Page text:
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Play It Food Safe Campaign

Published on Thursday, 12 November 2020 at 10:15:57 AM

Most people think they handle and prepare food safely, yet statistics show the majority of food poisoning occurs in the home.

Food poisoning can be very serious, particularly for vulnerable sections of the community such as the elderly and children. However, preventing food poisoning is simple if foods are handled and stored correctly.

In recent years, Western Australia has seen a rise in Salmonella cases, which led to the development of the Foodborne Illness Reduction Strategy 2017-2021.

A public campaign was a key element of the strategy, which aims to reduce the number of foodborne illness cases by changing behaviour and culture around food preparation and storage.

This vibrant marketing campaign was developed to educate people who prepare and handle food at home, particularly behaviours around eggs, chicken and storing of perishable foods.

It emphasises that preparing meals at home is nutritious and enjoyable, and preventing food poisoning is simple when a few key behaviours are followed.

Key Messages: 

  • The majority of food poisoning happens at home. Make sure you Clean, Separate, Cook and Chill to prevent food poisoning.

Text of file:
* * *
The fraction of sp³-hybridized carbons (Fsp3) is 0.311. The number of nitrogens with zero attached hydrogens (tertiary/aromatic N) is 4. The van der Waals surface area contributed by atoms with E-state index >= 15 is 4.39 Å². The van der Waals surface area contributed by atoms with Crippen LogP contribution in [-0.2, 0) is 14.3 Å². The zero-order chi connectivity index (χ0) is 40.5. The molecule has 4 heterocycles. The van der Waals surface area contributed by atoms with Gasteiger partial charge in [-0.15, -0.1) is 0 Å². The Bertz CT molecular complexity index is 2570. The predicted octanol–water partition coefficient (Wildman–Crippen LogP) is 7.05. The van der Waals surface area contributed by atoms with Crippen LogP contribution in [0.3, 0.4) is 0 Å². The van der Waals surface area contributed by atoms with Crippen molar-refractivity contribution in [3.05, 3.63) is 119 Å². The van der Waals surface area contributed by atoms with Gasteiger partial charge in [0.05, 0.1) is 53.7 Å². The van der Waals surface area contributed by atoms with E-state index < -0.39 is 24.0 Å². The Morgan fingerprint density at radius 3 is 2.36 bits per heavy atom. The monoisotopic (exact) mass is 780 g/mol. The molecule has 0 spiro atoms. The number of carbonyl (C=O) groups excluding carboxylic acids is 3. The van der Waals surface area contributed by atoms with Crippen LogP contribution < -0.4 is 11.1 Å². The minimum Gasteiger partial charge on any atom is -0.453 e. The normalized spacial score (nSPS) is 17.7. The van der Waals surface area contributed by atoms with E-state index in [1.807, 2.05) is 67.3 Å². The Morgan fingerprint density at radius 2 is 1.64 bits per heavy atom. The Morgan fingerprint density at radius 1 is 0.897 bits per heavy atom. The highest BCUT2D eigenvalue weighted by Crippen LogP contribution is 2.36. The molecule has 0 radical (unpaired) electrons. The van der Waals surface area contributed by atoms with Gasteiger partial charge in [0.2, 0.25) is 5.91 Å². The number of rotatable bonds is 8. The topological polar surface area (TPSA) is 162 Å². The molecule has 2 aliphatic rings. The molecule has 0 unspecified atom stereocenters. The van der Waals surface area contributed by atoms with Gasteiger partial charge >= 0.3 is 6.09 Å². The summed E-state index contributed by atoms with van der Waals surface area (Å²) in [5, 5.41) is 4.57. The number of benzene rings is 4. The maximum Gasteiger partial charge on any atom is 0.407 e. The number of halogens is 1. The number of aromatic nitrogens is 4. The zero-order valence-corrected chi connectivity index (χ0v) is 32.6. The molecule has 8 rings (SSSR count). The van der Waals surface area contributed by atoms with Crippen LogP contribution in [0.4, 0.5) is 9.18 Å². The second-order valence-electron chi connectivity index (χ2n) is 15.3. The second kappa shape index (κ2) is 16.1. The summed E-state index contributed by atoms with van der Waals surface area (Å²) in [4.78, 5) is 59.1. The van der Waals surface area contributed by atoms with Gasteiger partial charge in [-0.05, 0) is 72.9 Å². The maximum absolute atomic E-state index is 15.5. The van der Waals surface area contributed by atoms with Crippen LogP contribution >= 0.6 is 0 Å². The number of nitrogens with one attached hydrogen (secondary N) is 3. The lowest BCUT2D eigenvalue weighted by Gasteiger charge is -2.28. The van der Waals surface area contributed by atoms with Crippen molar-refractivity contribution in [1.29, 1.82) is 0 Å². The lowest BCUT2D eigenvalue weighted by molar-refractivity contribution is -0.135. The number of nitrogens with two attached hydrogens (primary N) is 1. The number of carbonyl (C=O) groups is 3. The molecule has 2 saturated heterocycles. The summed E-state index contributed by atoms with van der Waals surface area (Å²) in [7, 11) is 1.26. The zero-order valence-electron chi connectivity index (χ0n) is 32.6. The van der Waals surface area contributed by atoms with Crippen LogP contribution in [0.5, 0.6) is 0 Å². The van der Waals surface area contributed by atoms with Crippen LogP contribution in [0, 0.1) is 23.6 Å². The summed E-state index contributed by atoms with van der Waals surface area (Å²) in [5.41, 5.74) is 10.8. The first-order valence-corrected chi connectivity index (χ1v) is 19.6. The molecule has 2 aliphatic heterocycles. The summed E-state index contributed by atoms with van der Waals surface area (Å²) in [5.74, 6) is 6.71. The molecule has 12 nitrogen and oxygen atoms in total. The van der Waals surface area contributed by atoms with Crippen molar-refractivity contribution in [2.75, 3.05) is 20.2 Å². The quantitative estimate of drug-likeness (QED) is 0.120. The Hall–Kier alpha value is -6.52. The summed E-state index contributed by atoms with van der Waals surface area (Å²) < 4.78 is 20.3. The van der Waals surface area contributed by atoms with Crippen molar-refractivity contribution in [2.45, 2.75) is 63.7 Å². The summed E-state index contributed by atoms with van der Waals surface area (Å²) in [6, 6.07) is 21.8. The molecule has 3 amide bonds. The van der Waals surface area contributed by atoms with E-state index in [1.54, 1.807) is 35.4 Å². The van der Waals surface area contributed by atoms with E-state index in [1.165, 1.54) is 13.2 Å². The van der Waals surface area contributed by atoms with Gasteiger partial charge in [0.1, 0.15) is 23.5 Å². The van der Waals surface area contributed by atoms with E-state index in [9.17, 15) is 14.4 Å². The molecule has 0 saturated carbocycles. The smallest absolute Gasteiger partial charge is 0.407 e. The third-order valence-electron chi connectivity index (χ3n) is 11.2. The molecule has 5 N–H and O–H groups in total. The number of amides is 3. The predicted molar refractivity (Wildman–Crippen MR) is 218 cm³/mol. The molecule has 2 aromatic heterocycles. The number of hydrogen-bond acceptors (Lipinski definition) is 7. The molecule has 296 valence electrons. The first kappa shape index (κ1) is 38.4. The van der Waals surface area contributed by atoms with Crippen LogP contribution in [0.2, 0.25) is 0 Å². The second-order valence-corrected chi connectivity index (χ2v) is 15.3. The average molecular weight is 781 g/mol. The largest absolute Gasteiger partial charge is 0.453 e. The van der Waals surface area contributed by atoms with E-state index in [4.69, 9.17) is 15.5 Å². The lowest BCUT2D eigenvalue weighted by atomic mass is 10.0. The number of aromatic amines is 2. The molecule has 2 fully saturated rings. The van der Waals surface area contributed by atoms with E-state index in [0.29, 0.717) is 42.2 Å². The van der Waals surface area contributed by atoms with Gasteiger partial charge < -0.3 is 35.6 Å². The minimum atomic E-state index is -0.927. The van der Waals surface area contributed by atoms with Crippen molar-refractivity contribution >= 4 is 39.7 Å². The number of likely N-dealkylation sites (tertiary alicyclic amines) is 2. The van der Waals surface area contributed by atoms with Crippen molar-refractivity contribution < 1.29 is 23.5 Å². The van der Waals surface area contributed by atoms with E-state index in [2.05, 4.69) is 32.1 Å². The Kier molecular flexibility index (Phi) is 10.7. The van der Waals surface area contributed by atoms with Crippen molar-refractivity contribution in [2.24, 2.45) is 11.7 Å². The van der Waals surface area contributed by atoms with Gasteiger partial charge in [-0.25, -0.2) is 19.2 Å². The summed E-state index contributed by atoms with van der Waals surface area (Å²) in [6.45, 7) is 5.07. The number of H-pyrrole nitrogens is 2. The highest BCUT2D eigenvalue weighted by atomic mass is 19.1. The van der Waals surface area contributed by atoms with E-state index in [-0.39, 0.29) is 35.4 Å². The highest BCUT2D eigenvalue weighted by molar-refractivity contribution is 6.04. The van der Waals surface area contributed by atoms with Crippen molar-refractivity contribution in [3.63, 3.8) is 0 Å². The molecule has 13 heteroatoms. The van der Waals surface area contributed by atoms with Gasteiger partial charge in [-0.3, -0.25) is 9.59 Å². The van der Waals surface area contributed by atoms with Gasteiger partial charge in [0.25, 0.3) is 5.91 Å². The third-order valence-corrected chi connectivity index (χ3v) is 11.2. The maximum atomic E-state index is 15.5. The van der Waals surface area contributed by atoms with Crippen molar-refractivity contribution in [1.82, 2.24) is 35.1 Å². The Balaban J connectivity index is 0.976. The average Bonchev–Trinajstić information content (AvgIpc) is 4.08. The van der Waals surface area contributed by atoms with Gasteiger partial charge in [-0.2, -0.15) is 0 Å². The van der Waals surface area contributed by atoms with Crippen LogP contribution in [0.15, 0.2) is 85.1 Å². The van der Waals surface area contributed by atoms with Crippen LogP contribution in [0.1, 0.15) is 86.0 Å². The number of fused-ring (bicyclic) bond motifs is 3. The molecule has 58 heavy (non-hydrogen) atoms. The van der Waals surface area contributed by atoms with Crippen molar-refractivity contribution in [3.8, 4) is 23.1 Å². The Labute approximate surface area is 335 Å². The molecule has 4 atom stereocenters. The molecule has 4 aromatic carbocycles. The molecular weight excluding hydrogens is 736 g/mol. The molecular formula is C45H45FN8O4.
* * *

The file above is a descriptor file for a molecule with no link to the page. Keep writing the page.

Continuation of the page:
• Never wash raw chicken as this spreads bacteria around your kitchen that can make you sick.
  • Don’t let raw chicken juice contaminate other foods. Always wrap your chicken before storing it.
  • Separate raw chicken, meat and eggs from ready‑to‑eat food, like salads and fruit to prevent cross‑contamination.
  • Never wash raw eggs. Avoid bacteria getting inside the egg through the porous shell.
  • Always cook eggs until the yolk and whites are firm. If you use raw eggs in foods such as desserts and mayonnaise, refrigerate immediately.
  • Throw out food that has been left out of the fridge for more than 4 hours.
  • Put cooked food into the fridge as soon as it finishes steaming.
  • Avoid food being stored in the temperature danger zone (5°C to 60°C) as bacteria that cause food poisoning grows best at these temperatures.

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